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Snaking around

Snaking around
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Nag Panchami is a festival dedicated to the worship of snakes and serpent deities. It is observed across the country and Nepal on the fifth day of the bright fortnight of the lunar month of Shravan during the monsoon season. It celebrates the victory of Lord Krishna over the mythical Kaliya, a monstrous black python that was killed by Krishna in the river Yamuna. This year Nag Panchami will be celebrated on 16 July. Nine serpent deities are worshiped on the auspicious Nag Panchami day. Elaborate rituals in the form of ‘puja’ are held in temples and temporary altars in the honor of snake gods - Ananta, Vasuki, Padmanabha, Sesha, Kambala, Shankhapala, Dhruthrashtra, Takshaka and Kaliya - the nine prominent snake gods. In many parts of Eastern India Nag Panchami is dedicated to the serpent goddess, Manasa.
In Bengal and Bangladesh, the Manasa worship is a month-long affair spanning July and August. Devotees pay obeisance to goddess Manasa and perform various ‘pujas’ or rituals to appease her. Special ‘murtis’ or statues of the goddess are sculpted, various sacrifices made, and prayers chanted. In some places, worshippers are seen to pierce their bodies, poisonous snakes are displayed on the altar, and live shows depicting the life and legends of Manasa Devi are performed.
According to Puranic literature, Kashyapa, son of Lord Brahma, the creator had four consorts and the third wife was Kadroo who belonged to the Naga race of the Pitru Loka and she gave birth to the Nagas; among the other three, the first wife gave birth to Devas, the second to Garuda and the fourth to Daityas.
In the Mahabharata epic story, Astika, the Brahmin son of Jaratkarus, who stopped the Sarpa Satra of Janamejaya, king of the Kuru empire which lasted for 12 years is well documented. This yagna was performed by Janamejaya to decimate the race of all snakes, to avenge for the death of his father Parikshit due to snake bite of Takshaka, the king of snakes. The day that the yagna (fire sacrifice) was stopped, due to the intervention of the Astika, was on the Shukla Paksha Panchami day in the month of Shravan when Takshaka, the king of snakes and his remaining race at that time were saved from decimation by the Sarpa Satra yagna. Since that day, the festival is observed as Nag Panchami.[4]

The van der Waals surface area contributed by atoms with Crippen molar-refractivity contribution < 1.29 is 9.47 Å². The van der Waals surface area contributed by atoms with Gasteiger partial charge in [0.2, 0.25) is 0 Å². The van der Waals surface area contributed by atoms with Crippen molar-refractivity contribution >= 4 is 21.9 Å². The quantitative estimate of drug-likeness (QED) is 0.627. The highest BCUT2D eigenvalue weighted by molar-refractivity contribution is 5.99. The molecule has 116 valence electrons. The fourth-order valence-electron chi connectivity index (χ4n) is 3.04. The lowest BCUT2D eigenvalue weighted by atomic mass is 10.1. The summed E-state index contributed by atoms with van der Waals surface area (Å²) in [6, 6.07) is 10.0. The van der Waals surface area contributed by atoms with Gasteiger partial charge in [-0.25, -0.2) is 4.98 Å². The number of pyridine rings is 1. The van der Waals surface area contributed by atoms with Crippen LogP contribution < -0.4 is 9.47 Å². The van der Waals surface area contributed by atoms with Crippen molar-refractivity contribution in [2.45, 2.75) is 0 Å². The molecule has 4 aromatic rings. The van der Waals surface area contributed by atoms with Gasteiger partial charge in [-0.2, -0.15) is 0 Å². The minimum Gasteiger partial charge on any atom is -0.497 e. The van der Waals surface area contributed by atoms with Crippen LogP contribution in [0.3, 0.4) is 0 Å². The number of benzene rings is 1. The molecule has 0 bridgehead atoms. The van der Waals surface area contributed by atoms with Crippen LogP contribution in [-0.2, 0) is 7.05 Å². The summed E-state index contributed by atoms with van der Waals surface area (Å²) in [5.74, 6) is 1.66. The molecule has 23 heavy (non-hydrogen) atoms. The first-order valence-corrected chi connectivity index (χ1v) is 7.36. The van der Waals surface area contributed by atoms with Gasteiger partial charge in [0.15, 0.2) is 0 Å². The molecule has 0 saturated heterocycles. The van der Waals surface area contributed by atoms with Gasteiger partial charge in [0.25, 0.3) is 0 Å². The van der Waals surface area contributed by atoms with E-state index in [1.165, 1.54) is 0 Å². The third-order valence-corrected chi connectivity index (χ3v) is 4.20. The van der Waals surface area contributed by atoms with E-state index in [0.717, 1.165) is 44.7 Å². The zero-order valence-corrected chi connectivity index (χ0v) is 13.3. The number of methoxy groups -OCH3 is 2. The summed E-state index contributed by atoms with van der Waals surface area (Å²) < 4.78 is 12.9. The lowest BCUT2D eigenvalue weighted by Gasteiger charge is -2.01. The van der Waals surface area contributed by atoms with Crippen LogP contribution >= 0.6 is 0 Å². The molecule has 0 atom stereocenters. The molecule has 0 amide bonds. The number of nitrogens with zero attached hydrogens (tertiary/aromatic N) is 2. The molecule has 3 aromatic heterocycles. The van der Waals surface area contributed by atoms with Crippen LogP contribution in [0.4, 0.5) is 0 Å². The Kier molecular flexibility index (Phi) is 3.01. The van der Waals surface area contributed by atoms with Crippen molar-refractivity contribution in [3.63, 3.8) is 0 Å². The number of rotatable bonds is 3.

There are many legends and folklore narrated to the importance of worship of snakes. Mythological scriptures of the country such as Agni Purana, Skanda Purana, Narada Purana and Mahabharata give details of history of snakes extolling worship of snakes.
The legend has it that in the Mahabharata epic, Janamejeya, the son of King Parikshit of Kuru dynasty was performing a snake sacrifice known as Sarpa Satra, to avenge for the death of his father from a snake bite by the snake king called Taksaka. A sacrificial fireplace had been specially erected and the fire sacrifice to kill all snakes in the world was started by a galaxy of learned Brahmin sages. The sacrifice performed in the presence of Janamejaya was so powerful that it was causing all snakes to fall into the Yagna kunda (sacrificial fire pit). When the priests found that only Takshaka who had bitten and killed Parisksihit had escaped to the nether world of Indra seeking his protection, the sages increased the tempo of reciting the mantras to drag Takshaka and also Indra to the sacrificial fire. Takshaka had coiled himself around Indra’s cot but the force of the sacrificial yagna was so powerful that even Indra along with Takshaka were dragged towards the fire. This scared the gods who then appealed to Manasadevi to intervene and resolve the crisis. She then requested her son Astika to go to the site of the yagna and appeal to Janamejaya to stop the Sarpa Satra yagna. Astika impressed Janamejaya with his knowledge of all the Sastras (scriptures) who granted him to seek a boon. It was then that Astika requested Janamejeya to stop the Sarpa Satra. Since the king was never known to refuse a boon given to a Brahmin, he relented, in spite of protects by the rishis performing the yagna. The yagna was then stopped and thus the life of Indra and Takshaka and his other serpent race were spared. This day, according to the Hindi calendar, happened to be Nadivardhini Panchami (fifth day of bright fortnight of the lunar month of Shravan during the monsoon season) and since then the day is a festival day of the Nagas as their life was spared on this day. Indra also went to Manasadevi and worshipped her.
According to Garuda Purana offering prayers to snake on this day is auspicious and will usher good tidings in one’s life. This is to be followed by feeding Brahmins.
On the Nag Panchami day nag, cobras, and snakes are worshiped with milk, sweets, flowers, lamps and even sacrifices. Images of Nag deities made of silver, stone, wood, or paintings on the wall are first bathed with water and milk and then worshiped with the reciting of the following mantras. Fast is observed on this day and Brahmins are fed.
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